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"And now he want to sing a song, for you.

And he sing, he said, in the wartime, soldier, he, because in the very hot conditions,
even that they still have a lot of entertainment, they sing a lot in wartime.

And now he sing, you can clap your hand."

The translation of our host's speech, delivered by our tour guide


Cat Ba Island is the largest island in Ha Long Bay, Vietnam. Hospital Cave (Quan Y) is listed in many tour brochures, normally in a single sentence, something along the lines of 'we will visit the old cave used as a hospital by the NVA during the American War'. Simply a short stop off before going to see something more worthwhile and spectacular, and you get the feeling that if this place weren't just off the main road, the effort wouldn't be taken.

What these brochures fail to mention, is that if you're not moved to tears, if you don't feel a shiver down your spine at some stage, if you don't leave smiling a huge smile, and if this doesn't turn into one of the highlights of your visit to Vietnam, you might just need to check that you're still actually alive and breathing. This place is far more than a simple side trip.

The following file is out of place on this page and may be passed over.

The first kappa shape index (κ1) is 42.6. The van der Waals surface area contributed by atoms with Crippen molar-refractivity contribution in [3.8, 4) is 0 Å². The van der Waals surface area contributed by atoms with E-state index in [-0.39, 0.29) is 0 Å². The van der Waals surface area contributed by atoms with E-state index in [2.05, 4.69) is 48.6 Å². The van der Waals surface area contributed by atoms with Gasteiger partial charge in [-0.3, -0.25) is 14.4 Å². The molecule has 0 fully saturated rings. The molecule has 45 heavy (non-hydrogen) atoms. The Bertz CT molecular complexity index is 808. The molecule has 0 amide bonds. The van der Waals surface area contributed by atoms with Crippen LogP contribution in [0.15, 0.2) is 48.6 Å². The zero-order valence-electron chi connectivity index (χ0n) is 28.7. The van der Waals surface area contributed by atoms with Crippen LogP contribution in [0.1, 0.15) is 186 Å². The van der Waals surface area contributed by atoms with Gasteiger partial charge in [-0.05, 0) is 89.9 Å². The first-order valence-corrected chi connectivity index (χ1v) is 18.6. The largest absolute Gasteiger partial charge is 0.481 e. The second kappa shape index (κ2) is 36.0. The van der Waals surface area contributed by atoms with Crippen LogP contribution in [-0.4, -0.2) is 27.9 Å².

Ha Long Bay, and Cat Ba Island, are made up of towering limestone mountains, and are home to a multitude of limestone caves. Ever resourceful, and facing the constant danger of aerial bombing, a hospital was constructed in one of these caves, used for treating injured North Vietnamese Army soldiers. Although descriptions of this cave seem to always note that it was used during the American war, it dates to the Franco Viet-minh war - it was used extensively during the American war however. The hospital has only 3 entrances - two steel doors, plus an opening high in the cave - inaccessable now, as the bridges used to scale the heights to this entrance have now collapsed.

The hospital is built over three levels, constructed of concrete within the cave, to build recovery rooms, surgeries, kitchens, staff quarters, and so on. Most of the electrical lighting has been long since stripped, so apart from the occasional dim bulb, you're seeing everything by torch light.